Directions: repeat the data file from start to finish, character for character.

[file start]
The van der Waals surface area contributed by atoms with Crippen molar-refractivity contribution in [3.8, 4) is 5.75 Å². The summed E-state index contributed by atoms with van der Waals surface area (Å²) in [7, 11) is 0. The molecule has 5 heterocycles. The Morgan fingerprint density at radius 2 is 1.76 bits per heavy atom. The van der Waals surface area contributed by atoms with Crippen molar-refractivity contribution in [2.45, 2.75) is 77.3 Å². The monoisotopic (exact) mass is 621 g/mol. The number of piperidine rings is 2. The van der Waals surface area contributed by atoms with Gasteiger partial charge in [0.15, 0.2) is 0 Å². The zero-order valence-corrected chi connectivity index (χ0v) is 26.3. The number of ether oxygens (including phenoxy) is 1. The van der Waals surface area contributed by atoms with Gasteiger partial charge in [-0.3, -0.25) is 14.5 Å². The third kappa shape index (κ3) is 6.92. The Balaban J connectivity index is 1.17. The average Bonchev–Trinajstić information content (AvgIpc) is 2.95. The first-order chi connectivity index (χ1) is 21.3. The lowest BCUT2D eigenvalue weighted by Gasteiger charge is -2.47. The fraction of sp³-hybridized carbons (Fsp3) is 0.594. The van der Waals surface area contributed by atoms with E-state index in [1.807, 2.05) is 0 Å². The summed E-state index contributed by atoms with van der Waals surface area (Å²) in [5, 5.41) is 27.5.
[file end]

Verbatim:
The van der Waals surface area contributed by atoms with Crippen molar-refractivity contribution in [3.8, 4) is 5.75 Å². The summed E-state index contributed by atoms with van der Waals surface area (Å²) in [7, 11) is 0. The molecule has 5 heterocycles. The Morgan fingerprint density at radius 2 is 1.76 bits per heavy atom. The van der Waals surface area contributed by atoms with Crippen molar-refractivity contribution in [2.45, 2.75) is 77.3 Å². The monoisotopic (exact) mass is 621 g/mol. The number of piperidine rings is 2. The van der Waals surface area contributed by atoms with Gasteiger partial charge in [0.15, 0.2) is 0 Å². The zero-order valence-corrected chi connectivity index (χ0v) is 26.3. The number of ether oxygens (including phenoxy) is 1. The van der Waals surface area contributed by atoms with Gasteiger partial charge in [-0.3, -0.25) is 14.5 Å². The third kappa shape index (κ3) is 6.92. The Balaban J connectivity index is 1.17. The average Bonchev–Trinajstić information content (AvgIpc) is 2.95. The first-order chi connectivity index (χ1) is 21.3. The lowest BCUT2D eigenvalue weighted by Gasteiger charge is -2.47. The fraction of sp³-hybridized carbons (Fsp3) is 0.594. The van der Waals surface area contributed by atoms with E-state index in [1.807, 2.05) is 0 Å². The summed E-state index contributed by atoms with van der Waals surface area (Å²) in [5, 5.41) is 27.5.